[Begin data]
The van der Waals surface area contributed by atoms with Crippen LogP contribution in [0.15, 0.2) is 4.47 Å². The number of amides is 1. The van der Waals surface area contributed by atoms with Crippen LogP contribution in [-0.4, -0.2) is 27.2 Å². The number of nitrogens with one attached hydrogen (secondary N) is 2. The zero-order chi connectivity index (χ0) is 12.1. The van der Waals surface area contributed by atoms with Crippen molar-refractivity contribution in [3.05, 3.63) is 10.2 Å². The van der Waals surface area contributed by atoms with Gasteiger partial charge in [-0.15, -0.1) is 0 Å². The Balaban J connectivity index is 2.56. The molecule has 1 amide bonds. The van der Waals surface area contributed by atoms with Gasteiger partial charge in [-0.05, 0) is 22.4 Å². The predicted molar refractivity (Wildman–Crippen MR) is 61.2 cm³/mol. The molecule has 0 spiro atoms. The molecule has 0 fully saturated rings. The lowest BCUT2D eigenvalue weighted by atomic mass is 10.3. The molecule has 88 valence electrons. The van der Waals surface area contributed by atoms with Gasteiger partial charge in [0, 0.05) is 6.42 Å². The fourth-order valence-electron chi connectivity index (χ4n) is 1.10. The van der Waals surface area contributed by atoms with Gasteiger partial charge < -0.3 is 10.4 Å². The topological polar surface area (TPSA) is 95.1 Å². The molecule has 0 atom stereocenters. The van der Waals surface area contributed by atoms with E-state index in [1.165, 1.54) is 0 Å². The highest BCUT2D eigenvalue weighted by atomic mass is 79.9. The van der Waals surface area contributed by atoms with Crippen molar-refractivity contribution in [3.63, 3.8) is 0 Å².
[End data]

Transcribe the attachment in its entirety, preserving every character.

The van der Waals surface area contributed by atoms with Crippen LogP contribution in [0.15, 0.2) is 4.47 Å². The number of amides is 1. The van der Waals surface area contributed by atoms with Crippen LogP contribution in [-0.4, -0.2) is 27.2 Å². The number of nitrogens with one attached hydrogen (secondary N) is 2. The zero-order chi connectivity index (χ0) is 12.1. The van der Waals surface area contributed by atoms with Crippen molar-refractivity contribution in [3.05, 3.63) is 10.2 Å². The van der Waals surface area contributed by atoms with Gasteiger partial charge in [-0.15, -0.1) is 0 Å². The Balaban J connectivity index is 2.56. The molecule has 1 amide bonds. The van der Waals surface area contributed by atoms with Gasteiger partial charge in [-0.05, 0) is 22.4 Å². The predicted molar refractivity (Wildman–Crippen MR) is 61.2 cm³/mol. The molecule has 0 spiro atoms. The molecule has 0 fully saturated rings. The lowest BCUT2D eigenvalue weighted by atomic mass is 10.3. The molecule has 88 valence electrons. The van der Waals surface area contributed by atoms with Gasteiger partial charge in [0, 0.05) is 6.42 Å². The fourth-order valence-electron chi connectivity index (χ4n) is 1.10. The van der Waals surface area contributed by atoms with Gasteiger partial charge < -0.3 is 10.4 Å². The topological polar surface area (TPSA) is 95.1 Å². The molecule has 0 atom stereocenters. The van der Waals surface area contributed by atoms with E-state index in [1.165, 1.54) is 0 Å². The highest BCUT2D eigenvalue weighted by atomic mass is 79.9. The van der Waals surface area contributed by atoms with Crippen molar-refractivity contribution in [3.63, 3.8) is 0 Å².